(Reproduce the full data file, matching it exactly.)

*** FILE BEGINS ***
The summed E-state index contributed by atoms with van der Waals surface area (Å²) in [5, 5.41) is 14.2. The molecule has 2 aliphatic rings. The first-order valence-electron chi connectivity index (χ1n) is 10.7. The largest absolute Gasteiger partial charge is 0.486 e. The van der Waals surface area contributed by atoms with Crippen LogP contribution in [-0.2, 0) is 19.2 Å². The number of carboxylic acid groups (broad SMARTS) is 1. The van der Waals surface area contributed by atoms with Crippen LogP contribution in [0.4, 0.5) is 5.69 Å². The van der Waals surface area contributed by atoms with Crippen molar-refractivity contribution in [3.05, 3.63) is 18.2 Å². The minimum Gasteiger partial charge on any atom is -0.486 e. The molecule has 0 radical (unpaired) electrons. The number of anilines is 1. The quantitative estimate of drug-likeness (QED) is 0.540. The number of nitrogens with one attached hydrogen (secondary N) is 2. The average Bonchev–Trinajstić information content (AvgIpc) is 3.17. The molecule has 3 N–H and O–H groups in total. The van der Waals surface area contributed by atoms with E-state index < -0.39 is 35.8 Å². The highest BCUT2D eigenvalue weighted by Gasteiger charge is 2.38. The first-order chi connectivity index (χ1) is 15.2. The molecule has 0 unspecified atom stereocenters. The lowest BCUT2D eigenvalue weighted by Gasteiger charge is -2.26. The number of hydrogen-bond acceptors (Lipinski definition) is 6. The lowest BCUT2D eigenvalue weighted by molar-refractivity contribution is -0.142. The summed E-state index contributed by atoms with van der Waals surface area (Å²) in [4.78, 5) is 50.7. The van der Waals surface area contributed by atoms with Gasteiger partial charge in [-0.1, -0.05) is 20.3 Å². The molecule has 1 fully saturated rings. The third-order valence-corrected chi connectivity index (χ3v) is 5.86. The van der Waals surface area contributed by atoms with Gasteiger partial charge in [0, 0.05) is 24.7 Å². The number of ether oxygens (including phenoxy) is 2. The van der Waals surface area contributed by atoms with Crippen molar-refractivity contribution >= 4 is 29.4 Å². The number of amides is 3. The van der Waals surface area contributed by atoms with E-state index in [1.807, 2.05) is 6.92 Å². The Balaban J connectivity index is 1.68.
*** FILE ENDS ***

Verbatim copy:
The summed E-state index contributed by atoms with van der Waals surface area (Å²) in [5, 5.41) is 14.2. The molecule has 2 aliphatic rings. The first-order valence-electron chi connectivity index (χ1n) is 10.7. The largest absolute Gasteiger partial charge is 0.486 e. The van der Waals surface area contributed by atoms with Crippen LogP contribution in [-0.2, 0) is 19.2 Å². The number of carboxylic acid groups (broad SMARTS) is 1. The van der Waals surface area contributed by atoms with Crippen LogP contribution in [0.4, 0.5) is 5.69 Å². The van der Waals surface area contributed by atoms with Crippen molar-refractivity contribution in [3.05, 3.63) is 18.2 Å². The minimum Gasteiger partial charge on any atom is -0.486 e. The molecule has 0 radical (unpaired) electrons. The number of anilines is 1. The quantitative estimate of drug-likeness (QED) is 0.540. The number of nitrogens with one attached hydrogen (secondary N) is 2. The average Bonchev–Trinajstić information content (AvgIpc) is 3.17. The molecule has 3 N–H and O–H groups in total. The van der Waals surface area contributed by atoms with E-state index < -0.39 is 35.8 Å². The highest BCUT2D eigenvalue weighted by Gasteiger charge is 2.38. The first-order chi connectivity index (χ1) is 15.2. The molecule has 0 unspecified atom stereocenters. The lowest BCUT2D eigenvalue weighted by Gasteiger charge is -2.26. The number of hydrogen-bond acceptors (Lipinski definition) is 6. The lowest BCUT2D eigenvalue weighted by molar-refractivity contribution is -0.142. The summed E-state index contributed by atoms with van der Waals surface area (Å²) in [4.78, 5) is 50.7. The van der Waals surface area contributed by atoms with Gasteiger partial charge in [-0.1, -0.05) is 20.3 Å². The molecule has 1 fully saturated rings. The third-order valence-corrected chi connectivity index (χ3v) is 5.86. The van der Waals surface area contributed by atoms with Gasteiger partial charge in [0, 0.05) is 24.7 Å². The number of ether oxygens (including phenoxy) is 2. The van der Waals surface area contributed by atoms with Crippen molar-refractivity contribution >= 4 is 29.4 Å². The number of amides is 3. The van der Waals surface area contributed by atoms with E-state index in [1.807, 2.05) is 6.92 Å². The Balaban J connectivity index is 1.68.